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Journal of Happiness Studies

, Volume 13, Issue 5, pp 821–832 | Cite as

The Optimality of Tax Transfers: What does Life Satisfaction Data Tell Us?

  • Paul Frijters
  • David W. JohnstonEmail author
  • Michael A. Shields
Research Paper

Abstract

This paper addresses an important policy question: who gets the largest utility gain from income and does the tax system adequately reflect this? We address this question by using Australian panel data and taking life satisfaction as a proxy for utility, allowing us to identify the marginal utility of additional income for different groups of individuals. We find that optimal transfers consist of transfers from the old to the middle aged, and from the married to the unmarried. This optimal utilitarian welfare policy is then contrasted with information on who actually receives transfers and who pays for them in Australia, where we find that taxes are too high for some groups, like the young, and that they are too low for other groups, like the elderly. We believe that the methodology developed in this paper could be fruitfully applied to the issue of optimal taxation in other countries.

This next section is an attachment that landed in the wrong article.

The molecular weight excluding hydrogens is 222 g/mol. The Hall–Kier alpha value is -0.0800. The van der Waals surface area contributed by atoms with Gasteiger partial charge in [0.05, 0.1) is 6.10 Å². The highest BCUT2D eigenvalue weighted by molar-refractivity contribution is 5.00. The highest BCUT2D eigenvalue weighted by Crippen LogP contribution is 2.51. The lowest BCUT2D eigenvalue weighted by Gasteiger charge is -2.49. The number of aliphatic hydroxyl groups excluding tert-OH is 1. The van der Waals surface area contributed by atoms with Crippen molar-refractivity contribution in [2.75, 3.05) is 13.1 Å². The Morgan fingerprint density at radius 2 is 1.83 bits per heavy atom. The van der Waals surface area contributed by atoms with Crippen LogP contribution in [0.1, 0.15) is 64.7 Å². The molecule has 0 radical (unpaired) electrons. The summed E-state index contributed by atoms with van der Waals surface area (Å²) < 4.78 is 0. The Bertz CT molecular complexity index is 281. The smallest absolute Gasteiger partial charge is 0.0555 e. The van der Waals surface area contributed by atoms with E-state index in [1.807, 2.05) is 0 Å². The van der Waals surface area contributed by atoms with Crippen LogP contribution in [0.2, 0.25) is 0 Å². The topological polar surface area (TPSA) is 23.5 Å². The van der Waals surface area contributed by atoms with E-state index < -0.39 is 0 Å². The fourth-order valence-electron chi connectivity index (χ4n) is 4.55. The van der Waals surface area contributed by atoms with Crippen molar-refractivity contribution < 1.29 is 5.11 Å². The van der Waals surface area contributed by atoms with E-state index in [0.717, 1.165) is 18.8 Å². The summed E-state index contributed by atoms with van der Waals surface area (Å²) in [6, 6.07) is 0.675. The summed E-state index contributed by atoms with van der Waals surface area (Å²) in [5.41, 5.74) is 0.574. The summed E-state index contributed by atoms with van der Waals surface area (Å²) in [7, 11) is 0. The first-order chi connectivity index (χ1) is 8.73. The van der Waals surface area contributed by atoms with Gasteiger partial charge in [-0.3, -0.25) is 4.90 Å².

Keywords

Optimal taxation Life satisfaction Utility 

Notes

Acknowledgments

This paper uses unit record data from the Household, Income and Labour Dynamics in Australia (HILDA) survey. The HILDA project was initiated and is funded by the Australian Government Department of Families, Housing, Community Services and Indigenous Affairs (FaHCSIA) and is managed by the Melbourne Institute of Applied Economic and Social Research (MIAESR). The findings and views reported in this paper, however, are those of the author and should not be attributed to either FaHCSIA or the MIAESR.

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Copyright information

© Springer Science+Business Media B.V. 2011

Authors and Affiliations

  • Paul Frijters
    • 1
  • David W. Johnston
    • 2
    Email author
  • Michael A. Shields
    • 2
    • 3
  1. 1.University of QueenslandBrisbaneAustralia
  2. 2.Centre for Health EconomicsMonash UniversityClaytonAustralia
  3. 3.University of MelbourneMelbourneAustralia

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